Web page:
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    Wells' Criteria for DVT

    Calculates Wells' Score for risk of DVT.
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    INSTRUCTIONS

    • Note: The Wells' Score is less useful in hospitalized patients (Silveira PC, 2015).
    • There are a few versions of this criteria with minor differences based on the study; this set is the most widely validated, based on Wells 2003.
    When to Use
    Pearls/Pitfalls
    Why Use

    The Wells’ DVT Criteria can be used in the outpatient and emergency department setting. By risk stratifying to low risk (Wells’ Score <2) and a negative d-dimer the clinician can exclude the need for ultrasound (US) to rule out DVT.

    The Wells’ Deep Vein Thrombosis (DVT) Criteria risk stratify patients for DVT.

    • There is an overall low prevalence of DVT in cases with low (<25%) clinical suspicion patients.
    • The Wells score inherently incorporates clinical gestalt with a minus 2 score for alternative diagnosis more likely.
    • Sequelae from DVT include pulmonary embolism (PE) and pulmonary hypertension, which have an associated mortality of 1-8%.
    • Anticoagulation is the mainstay treatment for DVT with its own associated risks of bleeding.

    Traditional testing for DVT involved multiple lower extremity US which are associated with time and cost. Utilization of the Wells’ DVT criteria can determine those patients who are overall unlikely to have a DVT. Further testing with d-dimer can safely rule out DVT without the need for US.

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    Result:

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    Next Steps
    Evidence
    Creator Insights

    Advice

    • As with all clinical decision aids, the Wells’ DVT criteria is meant to aid clinical decision making and not force management.
    • The Wells’ DVT criteria should only be applied after a detailed history and physical is performed.
    • The Wells’ DVT criteria should only be applied to those patients who have been deemed at risk for DVT. If there is no concern for DVT than there is no need for risk stratification.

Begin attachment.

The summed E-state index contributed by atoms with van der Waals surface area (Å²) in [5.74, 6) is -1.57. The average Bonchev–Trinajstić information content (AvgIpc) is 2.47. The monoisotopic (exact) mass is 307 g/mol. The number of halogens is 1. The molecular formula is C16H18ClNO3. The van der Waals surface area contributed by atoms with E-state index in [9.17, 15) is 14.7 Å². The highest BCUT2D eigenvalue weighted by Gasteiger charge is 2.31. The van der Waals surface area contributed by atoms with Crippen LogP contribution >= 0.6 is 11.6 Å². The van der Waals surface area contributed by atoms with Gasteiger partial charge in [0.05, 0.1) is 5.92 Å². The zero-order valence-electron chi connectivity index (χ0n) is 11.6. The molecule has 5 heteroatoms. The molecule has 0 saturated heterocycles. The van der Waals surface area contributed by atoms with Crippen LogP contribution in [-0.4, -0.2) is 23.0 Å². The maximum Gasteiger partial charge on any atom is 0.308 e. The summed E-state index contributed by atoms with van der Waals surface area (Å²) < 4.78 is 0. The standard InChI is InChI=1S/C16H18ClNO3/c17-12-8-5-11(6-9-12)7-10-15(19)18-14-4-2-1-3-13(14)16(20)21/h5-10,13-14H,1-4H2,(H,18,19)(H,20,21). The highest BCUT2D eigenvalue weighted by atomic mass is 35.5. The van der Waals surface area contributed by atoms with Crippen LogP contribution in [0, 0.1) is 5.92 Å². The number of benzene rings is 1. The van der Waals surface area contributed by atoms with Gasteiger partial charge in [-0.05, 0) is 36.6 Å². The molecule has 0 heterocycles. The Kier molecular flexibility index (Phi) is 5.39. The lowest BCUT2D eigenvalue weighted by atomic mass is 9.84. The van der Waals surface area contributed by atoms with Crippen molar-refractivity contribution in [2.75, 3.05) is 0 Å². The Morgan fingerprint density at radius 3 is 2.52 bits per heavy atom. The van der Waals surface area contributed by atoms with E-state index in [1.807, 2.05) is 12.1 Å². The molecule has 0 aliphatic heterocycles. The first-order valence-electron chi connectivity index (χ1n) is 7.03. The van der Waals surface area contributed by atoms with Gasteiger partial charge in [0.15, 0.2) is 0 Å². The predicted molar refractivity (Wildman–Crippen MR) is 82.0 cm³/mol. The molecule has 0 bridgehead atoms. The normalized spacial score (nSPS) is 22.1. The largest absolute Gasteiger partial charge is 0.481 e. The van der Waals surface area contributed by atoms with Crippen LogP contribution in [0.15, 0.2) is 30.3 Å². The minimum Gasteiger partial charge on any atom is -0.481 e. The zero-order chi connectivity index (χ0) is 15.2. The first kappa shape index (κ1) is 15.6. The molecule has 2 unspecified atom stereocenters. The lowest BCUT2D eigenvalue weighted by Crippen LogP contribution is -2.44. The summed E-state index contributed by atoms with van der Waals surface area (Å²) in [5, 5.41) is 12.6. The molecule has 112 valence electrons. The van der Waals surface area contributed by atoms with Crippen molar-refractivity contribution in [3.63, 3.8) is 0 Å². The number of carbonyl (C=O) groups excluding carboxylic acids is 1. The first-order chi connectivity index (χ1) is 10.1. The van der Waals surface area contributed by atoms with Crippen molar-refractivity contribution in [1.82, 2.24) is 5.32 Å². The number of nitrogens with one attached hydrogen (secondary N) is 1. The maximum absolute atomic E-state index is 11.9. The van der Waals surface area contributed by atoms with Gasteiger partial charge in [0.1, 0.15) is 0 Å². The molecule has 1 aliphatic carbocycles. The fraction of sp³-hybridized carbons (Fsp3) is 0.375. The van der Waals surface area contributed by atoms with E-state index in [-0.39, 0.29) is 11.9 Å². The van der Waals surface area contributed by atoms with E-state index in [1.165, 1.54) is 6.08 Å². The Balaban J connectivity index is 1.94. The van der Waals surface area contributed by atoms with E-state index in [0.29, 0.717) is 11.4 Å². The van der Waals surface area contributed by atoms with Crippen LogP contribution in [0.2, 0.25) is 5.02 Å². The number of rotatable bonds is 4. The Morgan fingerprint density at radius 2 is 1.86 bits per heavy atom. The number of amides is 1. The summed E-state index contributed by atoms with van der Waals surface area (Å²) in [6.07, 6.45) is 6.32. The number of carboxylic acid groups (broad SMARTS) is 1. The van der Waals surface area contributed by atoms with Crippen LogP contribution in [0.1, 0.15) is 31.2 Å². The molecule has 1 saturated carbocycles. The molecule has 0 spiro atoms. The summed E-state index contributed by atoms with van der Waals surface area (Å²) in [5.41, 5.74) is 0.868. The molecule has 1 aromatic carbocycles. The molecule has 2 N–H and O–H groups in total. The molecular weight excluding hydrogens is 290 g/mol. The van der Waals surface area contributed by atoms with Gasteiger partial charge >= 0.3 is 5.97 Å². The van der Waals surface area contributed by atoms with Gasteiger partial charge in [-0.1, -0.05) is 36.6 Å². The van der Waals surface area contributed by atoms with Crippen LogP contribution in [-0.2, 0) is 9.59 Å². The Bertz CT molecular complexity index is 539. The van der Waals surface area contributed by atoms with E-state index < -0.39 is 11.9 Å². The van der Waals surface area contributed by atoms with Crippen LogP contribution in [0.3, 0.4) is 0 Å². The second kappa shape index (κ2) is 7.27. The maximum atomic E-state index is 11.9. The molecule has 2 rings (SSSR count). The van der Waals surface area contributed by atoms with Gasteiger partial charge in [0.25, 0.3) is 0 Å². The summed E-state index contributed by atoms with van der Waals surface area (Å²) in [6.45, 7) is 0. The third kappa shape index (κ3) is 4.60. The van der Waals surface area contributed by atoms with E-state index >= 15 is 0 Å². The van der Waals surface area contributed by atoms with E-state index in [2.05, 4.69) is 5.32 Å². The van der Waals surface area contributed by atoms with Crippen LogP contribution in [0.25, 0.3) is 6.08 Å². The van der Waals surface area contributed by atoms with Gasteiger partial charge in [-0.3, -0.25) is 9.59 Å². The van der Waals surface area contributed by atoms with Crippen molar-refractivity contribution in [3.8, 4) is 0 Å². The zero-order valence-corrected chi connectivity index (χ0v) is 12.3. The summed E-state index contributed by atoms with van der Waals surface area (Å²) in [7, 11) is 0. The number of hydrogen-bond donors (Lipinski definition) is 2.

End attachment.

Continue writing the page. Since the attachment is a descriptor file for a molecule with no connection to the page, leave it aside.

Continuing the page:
Management

    Patients can be divided into “DVT unlikely” and “DVT likely” groups based on Wells score. An additional moderate risk group can be added based on the sensitivity of the d-dimer being used.

    • A score of 0 or lower is associated with DVT unlikely with a prevalence of DVT of 5%.
      • These patients should proceed to d-dimer testing:
        • A negative high or moderate sensitivity d-dimer results in a probability <1 % and no further imaging is required.
        • A positive d-dimer should proceed to US testing.
          • A negative US is sufficient for DVT rule out.
          • A positive US is concerning for DVT; strongly consider treatment with anticoagulation.
    • A score of 1-2 is considered moderate risk with a pretest probability of 17%.*
      • These patients should proceed to high-sensitivity d-dimer testing (moderate sensitivity d-dimer is not sufficient).
        • A negative high-sensitivity d-dimer is sufficient for rule out of DVT in a moderate risk patient with a probability of <1%.
        • A positive high sensitivity d-dimer should proceed to US testing.
          • A negative US is sufficient for ruling out DVT.
          • A positive US is concerning for DVT, strongly consider treatment with anticoagulation.
    • A score of 3 or higher suggests DVT is likely. Pretest probability 17-53%.
      • All DVT likely patients should receive a diagnostic US.
      • D-dimer testing should be utilized to help risk-stratify these DVT-likely patients.
        • In DVT likely patients with negative d-dimer:
          • A negative US is sufficient for ruling out DVT, consider discharge.
          • A positive US should be concerning for DVT, strongly consider treatment with anticoagulation.
        • In DVT likely patients with a positive d-dimer:
          • A positive US should be concerning for DVT, strongly consider treatment with anticoagulation.
          • A negative US is still concerning for DVT. A repeat US should be performed within 1 week for re-evaluation.

    *Moderate risk group should only undergo d-dimer testing for rule out without ultrasonography if a high-sensitivity d-dimer is being used.

    Critical Actions

    No decision rule should trump clinical gestalt. High suspicion for DVT should warrant imaging regardless of Wells score.

    The Wells’ Criteria for DVT is utilized for the workup of DVT. The presence of DVT is critical to the evaluation of possible PE, and if PE is on the differential, alternative decision aids such as the Wells PE or PERC rule should be entertained.

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    Dr. Phil Wells
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